Market Design & Regulation
“What To Do If a Large, Complex Financial Institution Fails,” by Professors Nouriel Roubini, Viral Acharya, Matthew Richardson, Daiwa Institute of Research, 2010.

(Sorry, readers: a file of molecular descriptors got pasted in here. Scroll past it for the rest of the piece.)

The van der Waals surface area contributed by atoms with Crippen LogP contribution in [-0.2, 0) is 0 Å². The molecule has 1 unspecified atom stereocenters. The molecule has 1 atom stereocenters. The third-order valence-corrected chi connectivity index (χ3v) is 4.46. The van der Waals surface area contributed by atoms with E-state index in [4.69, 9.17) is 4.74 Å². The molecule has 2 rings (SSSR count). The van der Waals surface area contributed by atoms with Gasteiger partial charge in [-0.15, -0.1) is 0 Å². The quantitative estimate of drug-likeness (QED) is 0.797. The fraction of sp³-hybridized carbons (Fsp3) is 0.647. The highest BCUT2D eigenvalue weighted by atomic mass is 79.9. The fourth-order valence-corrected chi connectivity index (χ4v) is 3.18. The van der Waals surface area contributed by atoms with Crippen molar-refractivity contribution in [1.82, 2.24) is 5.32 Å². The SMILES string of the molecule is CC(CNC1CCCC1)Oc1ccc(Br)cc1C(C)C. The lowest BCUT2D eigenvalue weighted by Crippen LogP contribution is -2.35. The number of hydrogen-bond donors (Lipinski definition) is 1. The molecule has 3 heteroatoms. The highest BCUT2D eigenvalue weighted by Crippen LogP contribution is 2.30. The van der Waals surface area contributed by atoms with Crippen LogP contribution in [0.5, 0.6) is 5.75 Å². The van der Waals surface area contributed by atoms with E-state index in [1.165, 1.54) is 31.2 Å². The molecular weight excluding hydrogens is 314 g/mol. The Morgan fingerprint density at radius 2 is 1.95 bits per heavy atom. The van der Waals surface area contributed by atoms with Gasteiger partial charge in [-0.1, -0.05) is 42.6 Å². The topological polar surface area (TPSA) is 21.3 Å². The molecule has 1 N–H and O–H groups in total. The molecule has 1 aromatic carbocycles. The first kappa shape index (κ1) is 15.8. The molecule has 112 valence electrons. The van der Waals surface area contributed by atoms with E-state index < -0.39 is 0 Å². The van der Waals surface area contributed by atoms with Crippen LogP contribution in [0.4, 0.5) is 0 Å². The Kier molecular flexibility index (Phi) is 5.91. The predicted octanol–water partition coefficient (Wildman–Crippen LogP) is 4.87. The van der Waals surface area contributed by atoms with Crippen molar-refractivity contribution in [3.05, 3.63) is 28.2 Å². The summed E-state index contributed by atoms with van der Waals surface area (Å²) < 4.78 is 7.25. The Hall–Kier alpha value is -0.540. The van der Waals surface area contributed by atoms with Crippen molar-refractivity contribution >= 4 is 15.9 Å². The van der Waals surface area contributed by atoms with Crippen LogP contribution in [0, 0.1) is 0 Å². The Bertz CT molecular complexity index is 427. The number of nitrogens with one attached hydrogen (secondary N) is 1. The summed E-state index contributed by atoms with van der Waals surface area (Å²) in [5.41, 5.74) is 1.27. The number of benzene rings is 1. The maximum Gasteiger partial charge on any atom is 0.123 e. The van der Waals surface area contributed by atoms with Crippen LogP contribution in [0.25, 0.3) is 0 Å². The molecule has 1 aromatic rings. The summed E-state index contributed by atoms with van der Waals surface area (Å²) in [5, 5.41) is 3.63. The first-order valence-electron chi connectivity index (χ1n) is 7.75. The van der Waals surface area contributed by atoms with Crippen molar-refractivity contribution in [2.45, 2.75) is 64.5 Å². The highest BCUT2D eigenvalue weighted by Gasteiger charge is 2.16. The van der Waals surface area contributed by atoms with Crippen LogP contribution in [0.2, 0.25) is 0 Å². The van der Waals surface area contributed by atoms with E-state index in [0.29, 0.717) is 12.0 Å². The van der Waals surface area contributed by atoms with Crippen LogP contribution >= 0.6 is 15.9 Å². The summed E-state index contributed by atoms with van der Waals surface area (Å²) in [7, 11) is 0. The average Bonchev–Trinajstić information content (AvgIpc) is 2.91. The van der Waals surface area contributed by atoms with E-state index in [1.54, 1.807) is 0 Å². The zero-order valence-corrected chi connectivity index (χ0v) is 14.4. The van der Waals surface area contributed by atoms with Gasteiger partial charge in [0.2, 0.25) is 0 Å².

We consider four different approaches to the resolution of distress or failure of large, complex financial institutions (LCFI): (1) laissez-faire or market-based; (2) regulatory forbearance; (3) receivership in hands of government or government-appointed regulator; and, (4) distressed exchanges. We investigate several criteria for evaluating these approaches, including which method works best in liquidity versus fundamental crises, the difficulty with managing failed institutions and the resulting systemic risk, the issue of moral hazard and its impact on future crises, and the impact on taxpayers. While a market-based approach helps resolve insolvent institutions and provides discipline, it may not work well in dealing with systemic risk during a crisis. Regulatory forbearance achieves almost the opposite outcome, simply blunting systemic spillovers during a crisis but at the cost of severe moral hazard. On balance, we find most attractive the receivership approach with temporary transfer of ownership to a resolution authority that provides an orderly restructuring and liquidation (if needed) of the distressed LCFI’s. While distressed exchanges also offer a market-based solution that would prevent moral hazard, there remain question marks around their swift implementation for LCFI’s and especially their vulnerability to sparking contagious runs on other LCFI’s.